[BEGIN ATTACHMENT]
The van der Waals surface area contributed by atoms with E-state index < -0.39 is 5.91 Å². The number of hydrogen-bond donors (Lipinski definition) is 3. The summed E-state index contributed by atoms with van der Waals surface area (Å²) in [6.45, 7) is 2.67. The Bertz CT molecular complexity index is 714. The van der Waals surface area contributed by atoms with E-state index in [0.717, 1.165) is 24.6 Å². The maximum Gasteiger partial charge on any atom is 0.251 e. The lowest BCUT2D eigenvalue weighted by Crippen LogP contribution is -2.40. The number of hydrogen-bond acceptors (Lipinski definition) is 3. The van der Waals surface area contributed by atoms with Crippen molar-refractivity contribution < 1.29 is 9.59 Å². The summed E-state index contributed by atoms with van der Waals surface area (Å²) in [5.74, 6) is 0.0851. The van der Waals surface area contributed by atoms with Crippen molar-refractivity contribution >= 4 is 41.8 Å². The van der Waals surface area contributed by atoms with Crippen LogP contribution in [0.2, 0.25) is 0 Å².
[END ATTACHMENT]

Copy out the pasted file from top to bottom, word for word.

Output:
The van der Waals surface area contributed by atoms with E-state index < -0.39 is 5.91 Å². The number of hydrogen-bond donors (Lipinski definition) is 3. The summed E-state index contributed by atoms with van der Waals surface area (Å²) in [6.45, 7) is 2.67. The Bertz CT molecular complexity index is 714. The van der Waals surface area contributed by atoms with E-state index in [0.717, 1.165) is 24.6 Å². The maximum Gasteiger partial charge on any atom is 0.251 e. The lowest BCUT2D eigenvalue weighted by Crippen LogP contribution is -2.40. The number of hydrogen-bond acceptors (Lipinski definition) is 3. The van der Waals surface area contributed by atoms with Crippen molar-refractivity contribution < 1.29 is 9.59 Å². The summed E-state index contributed by atoms with van der Waals surface area (Å²) in [5.74, 6) is 0.0851. The van der Waals surface area contributed by atoms with Crippen molar-refractivity contribution >= 4 is 41.8 Å². The van der Waals surface area contributed by atoms with Crippen LogP contribution in [0.2, 0.25) is 0 Å².